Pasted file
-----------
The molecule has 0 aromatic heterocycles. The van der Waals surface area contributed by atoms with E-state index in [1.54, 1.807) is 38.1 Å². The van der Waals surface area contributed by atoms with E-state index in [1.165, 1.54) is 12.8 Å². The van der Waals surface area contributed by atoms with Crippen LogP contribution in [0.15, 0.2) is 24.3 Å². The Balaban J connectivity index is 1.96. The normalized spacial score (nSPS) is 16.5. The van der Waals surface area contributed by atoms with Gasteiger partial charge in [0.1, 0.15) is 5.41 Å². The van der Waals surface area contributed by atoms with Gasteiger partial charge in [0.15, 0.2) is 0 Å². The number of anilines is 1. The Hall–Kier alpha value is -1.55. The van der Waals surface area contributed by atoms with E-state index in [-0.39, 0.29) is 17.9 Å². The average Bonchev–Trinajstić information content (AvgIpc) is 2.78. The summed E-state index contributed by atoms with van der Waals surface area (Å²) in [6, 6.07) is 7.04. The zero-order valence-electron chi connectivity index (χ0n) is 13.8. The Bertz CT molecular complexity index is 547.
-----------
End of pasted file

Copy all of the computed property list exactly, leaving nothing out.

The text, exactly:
The molecule has 0 aromatic heterocycles. The van der Waals surface area contributed by atoms with E-state index in [1.54, 1.807) is 38.1 Å². The van der Waals surface area contributed by atoms with E-state index in [1.165, 1.54) is 12.8 Å². The van der Waals surface area contributed by atoms with Crippen LogP contribution in [0.15, 0.2) is 24.3 Å². The Balaban J connectivity index is 1.96. The normalized spacial score (nSPS) is 16.5. The van der Waals surface area contributed by atoms with Gasteiger partial charge in [0.1, 0.15) is 5.41 Å². The van der Waals surface area contributed by atoms with Gasteiger partial charge in [0.15, 0.2) is 0 Å². The number of anilines is 1. The Hall–Kier alpha value is -1.55. The van der Waals surface area contributed by atoms with E-state index in [-0.39, 0.29) is 17.9 Å². The average Bonchev–Trinajstić information content (AvgIpc) is 2.78. The summed E-state index contributed by atoms with van der Waals surface area (Å²) in [6, 6.07) is 7.04. The zero-order valence-electron chi connectivity index (χ0n) is 13.8. The Bertz CT molecular complexity index is 547.